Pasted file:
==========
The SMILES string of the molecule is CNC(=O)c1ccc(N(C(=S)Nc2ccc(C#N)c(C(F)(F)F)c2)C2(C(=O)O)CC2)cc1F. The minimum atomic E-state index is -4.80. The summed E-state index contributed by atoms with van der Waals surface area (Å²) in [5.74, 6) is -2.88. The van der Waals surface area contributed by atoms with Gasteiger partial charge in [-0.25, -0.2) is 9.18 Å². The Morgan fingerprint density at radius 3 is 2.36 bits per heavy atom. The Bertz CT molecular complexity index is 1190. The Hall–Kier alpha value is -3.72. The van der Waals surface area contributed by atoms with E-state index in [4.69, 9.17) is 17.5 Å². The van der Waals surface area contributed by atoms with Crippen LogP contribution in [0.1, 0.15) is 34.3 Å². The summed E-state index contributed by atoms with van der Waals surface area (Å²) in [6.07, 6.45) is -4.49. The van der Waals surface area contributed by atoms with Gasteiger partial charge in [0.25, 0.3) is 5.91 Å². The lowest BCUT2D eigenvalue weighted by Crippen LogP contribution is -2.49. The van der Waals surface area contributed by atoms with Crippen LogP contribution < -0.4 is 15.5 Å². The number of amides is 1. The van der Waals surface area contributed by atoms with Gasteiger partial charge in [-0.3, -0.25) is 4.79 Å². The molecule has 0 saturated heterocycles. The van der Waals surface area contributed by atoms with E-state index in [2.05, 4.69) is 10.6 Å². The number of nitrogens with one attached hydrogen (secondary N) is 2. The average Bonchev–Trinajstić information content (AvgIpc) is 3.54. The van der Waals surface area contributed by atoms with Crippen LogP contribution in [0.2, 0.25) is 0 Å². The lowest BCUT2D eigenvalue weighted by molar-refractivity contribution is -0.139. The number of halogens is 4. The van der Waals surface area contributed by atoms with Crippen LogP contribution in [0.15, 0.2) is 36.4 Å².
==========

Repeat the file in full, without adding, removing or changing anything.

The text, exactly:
The SMILES string of the molecule is CNC(=O)c1ccc(N(C(=S)Nc2ccc(C#N)c(C(F)(F)F)c2)C2(C(=O)O)CC2)cc1F. The minimum atomic E-state index is -4.80. The summed E-state index contributed by atoms with van der Waals surface area (Å²) in [5.74, 6) is -2.88. The van der Waals surface area contributed by atoms with Gasteiger partial charge in [-0.25, -0.2) is 9.18 Å². The Morgan fingerprint density at radius 3 is 2.36 bits per heavy atom. The Bertz CT molecular complexity index is 1190. The Hall–Kier alpha value is -3.72. The van der Waals surface area contributed by atoms with E-state index in [4.69, 9.17) is 17.5 Å². The van der Waals surface area contributed by atoms with Crippen LogP contribution in [0.1, 0.15) is 34.3 Å². The summed E-state index contributed by atoms with van der Waals surface area (Å²) in [6.07, 6.45) is -4.49. The van der Waals surface area contributed by atoms with Gasteiger partial charge in [0.25, 0.3) is 5.91 Å². The lowest BCUT2D eigenvalue weighted by Crippen LogP contribution is -2.49. The van der Waals surface area contributed by atoms with Crippen LogP contribution < -0.4 is 15.5 Å². The number of amides is 1. The van der Waals surface area contributed by atoms with Gasteiger partial charge in [-0.3, -0.25) is 4.79 Å². The molecule has 0 saturated heterocycles. The van der Waals surface area contributed by atoms with E-state index in [2.05, 4.69) is 10.6 Å². The number of nitrogens with one attached hydrogen (secondary N) is 2. The average Bonchev–Trinajstić information content (AvgIpc) is 3.54. The van der Waals surface area contributed by atoms with Crippen LogP contribution in [0.2, 0.25) is 0 Å². The lowest BCUT2D eigenvalue weighted by molar-refractivity contribution is -0.139. The number of halogens is 4. The van der Waals surface area contributed by atoms with Crippen LogP contribution in [0.15, 0.2) is 36.4 Å².